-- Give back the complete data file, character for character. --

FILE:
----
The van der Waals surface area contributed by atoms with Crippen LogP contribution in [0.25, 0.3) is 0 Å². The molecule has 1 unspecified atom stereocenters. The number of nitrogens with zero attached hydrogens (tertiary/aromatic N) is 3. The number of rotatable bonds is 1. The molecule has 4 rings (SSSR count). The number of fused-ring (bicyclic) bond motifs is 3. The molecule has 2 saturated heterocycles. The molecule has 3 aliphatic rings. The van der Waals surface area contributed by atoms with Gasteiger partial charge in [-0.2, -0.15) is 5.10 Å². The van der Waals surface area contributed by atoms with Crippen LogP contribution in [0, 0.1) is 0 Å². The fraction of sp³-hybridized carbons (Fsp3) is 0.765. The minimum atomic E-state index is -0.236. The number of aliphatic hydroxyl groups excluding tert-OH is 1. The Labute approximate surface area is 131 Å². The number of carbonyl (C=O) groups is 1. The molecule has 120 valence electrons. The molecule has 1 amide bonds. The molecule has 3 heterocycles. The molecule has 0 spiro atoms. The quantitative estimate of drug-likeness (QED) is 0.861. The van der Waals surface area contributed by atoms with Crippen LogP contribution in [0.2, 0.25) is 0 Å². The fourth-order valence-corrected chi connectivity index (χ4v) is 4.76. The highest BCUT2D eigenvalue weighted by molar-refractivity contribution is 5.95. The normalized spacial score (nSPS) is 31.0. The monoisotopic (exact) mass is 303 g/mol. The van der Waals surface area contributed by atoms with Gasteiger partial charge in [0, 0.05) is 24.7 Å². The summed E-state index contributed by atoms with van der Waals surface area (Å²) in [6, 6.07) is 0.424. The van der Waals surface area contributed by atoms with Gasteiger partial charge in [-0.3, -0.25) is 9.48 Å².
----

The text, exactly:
The van der Waals surface area contributed by atoms with Crippen LogP contribution in [0.25, 0.3) is 0 Å². The molecule has 1 unspecified atom stereocenters. The number of nitrogens with zero attached hydrogens (tertiary/aromatic N) is 3. The number of rotatable bonds is 1. The molecule has 4 rings (SSSR count). The number of fused-ring (bicyclic) bond motifs is 3. The molecule has 2 saturated heterocycles. The molecule has 3 aliphatic rings. The van der Waals surface area contributed by atoms with Gasteiger partial charge in [-0.2, -0.15) is 5.10 Å². The van der Waals surface area contributed by atoms with Crippen LogP contribution in [0, 0.1) is 0 Å². The fraction of sp³-hybridized carbons (Fsp3) is 0.765. The minimum atomic E-state index is -0.236. The number of aliphatic hydroxyl groups excluding tert-OH is 1. The Labute approximate surface area is 131 Å². The number of carbonyl (C=O) groups is 1. The molecule has 120 valence electrons. The molecule has 1 amide bonds. The molecule has 3 heterocycles. The molecule has 0 spiro atoms. The quantitative estimate of drug-likeness (QED) is 0.861. The van der Waals surface area contributed by atoms with Crippen LogP contribution in [0.2, 0.25) is 0 Å². The fourth-order valence-corrected chi connectivity index (χ4v) is 4.76. The highest BCUT2D eigenvalue weighted by molar-refractivity contribution is 5.95. The normalized spacial score (nSPS) is 31.0. The monoisotopic (exact) mass is 303 g/mol. The van der Waals surface area contributed by atoms with Gasteiger partial charge in [0, 0.05) is 24.7 Å². The summed E-state index contributed by atoms with van der Waals surface area (Å²) in [6, 6.07) is 0.424. The van der Waals surface area contributed by atoms with Gasteiger partial charge in [-0.3, -0.25) is 9.48 Å².